I don’t remember how I felt during this time; I just remember some of the little things. I remember when Zach stepped on something in the water at the beach in Netanya and cut his foot. We took him to the hospital and the doctor gave him a shot to numb his foot so he could dig around for something that might have been lodged inside. I remember that while we were there, a woman came in that had sprained her foot running for cover in Kiryat Shmone, a city in the north. I remember being worried that if the sirens went off while we were at Baba’s apartment I would have to half carry Zach down 7 flights of steps to get to the mamad. I remember sitting on the beach holding melting ice creams, one in each hand, while I perched a cell phone between my ear and shoulder to speak to a friend in the States that was very worried about his family, which had also just arrived to Israel.

I remember hearing the sirens while cleaning the upstairs bathroom in our new house in Zichron and running down four flights of stairs to the mamad in the basement. I also remember, about a week later, how we spent some time in the mamad with a cable guy who lived in Haifa and was so tired of running for shelter that we had to insist that he come with us until the sirens stopped. I remember when we were at Hof Dor (Dor beach) and heard the booms of missiles hitting the Port in Haifa, 30 minutes away. I also remember having all our stuff that we shipped from the States being stuck in the same Port until the war was almost over. Adele and her sister Kate braved the empty streets to try and get the container released and by an act of G-D were late because of a missed turn and weren’t in an area that was hit with missiles, just as they were supposed to be passing through it.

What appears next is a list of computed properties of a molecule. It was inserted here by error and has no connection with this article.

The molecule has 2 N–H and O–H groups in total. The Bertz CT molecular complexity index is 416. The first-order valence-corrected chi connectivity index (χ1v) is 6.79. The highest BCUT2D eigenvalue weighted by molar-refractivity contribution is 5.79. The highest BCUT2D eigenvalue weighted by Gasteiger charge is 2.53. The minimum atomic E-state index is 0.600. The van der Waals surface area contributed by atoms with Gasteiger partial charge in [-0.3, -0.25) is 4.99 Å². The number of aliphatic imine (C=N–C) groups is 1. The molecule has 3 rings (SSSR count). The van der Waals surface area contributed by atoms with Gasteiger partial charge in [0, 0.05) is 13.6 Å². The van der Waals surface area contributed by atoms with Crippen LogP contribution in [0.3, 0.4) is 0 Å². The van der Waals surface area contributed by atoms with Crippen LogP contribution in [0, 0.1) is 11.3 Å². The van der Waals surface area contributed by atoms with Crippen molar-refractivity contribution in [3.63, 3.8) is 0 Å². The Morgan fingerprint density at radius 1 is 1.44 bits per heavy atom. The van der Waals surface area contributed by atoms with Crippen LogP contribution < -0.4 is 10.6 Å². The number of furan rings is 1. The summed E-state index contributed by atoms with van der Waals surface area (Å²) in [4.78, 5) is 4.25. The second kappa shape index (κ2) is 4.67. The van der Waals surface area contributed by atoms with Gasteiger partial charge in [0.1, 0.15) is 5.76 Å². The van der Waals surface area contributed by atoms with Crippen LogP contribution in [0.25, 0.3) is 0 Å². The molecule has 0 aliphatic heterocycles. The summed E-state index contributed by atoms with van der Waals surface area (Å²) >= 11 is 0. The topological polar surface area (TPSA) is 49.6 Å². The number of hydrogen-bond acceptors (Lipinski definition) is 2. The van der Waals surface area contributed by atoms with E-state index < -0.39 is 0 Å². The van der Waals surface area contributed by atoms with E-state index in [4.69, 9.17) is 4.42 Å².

I remember when one of our new friends had to go into Lebanon to fight and during this time he lost some close friends of his. I remember being disgusted at how the English speaking news like CNN and the BBC, the only news that I could understand, were so biased against Israel. I guess some of these things aren’t so little; however looking back on these experiences is what gives them some life. While I was there, they were just happening. It was like riding a gigantic wave that started in Boulder, Colorado, and brought my family and me to a crossroads, a place to make a stand and to make a life. We were finally here, in the cradle of civilization, in the place where it all started. To quote my wife Adele, “we had left Paradise to move to the Promised Land.”

We are having our one year celebration soon and we have made so many new friends here that our house (G-D willing) will be overflowing with them all. I wish that some of the friends and family that are not in HaAretz with us now could be here as well. Maybe next year will bring some of you our way. We have room and everyone is always welcome.

Love, from the Promised Land,
The Zichron Nolls.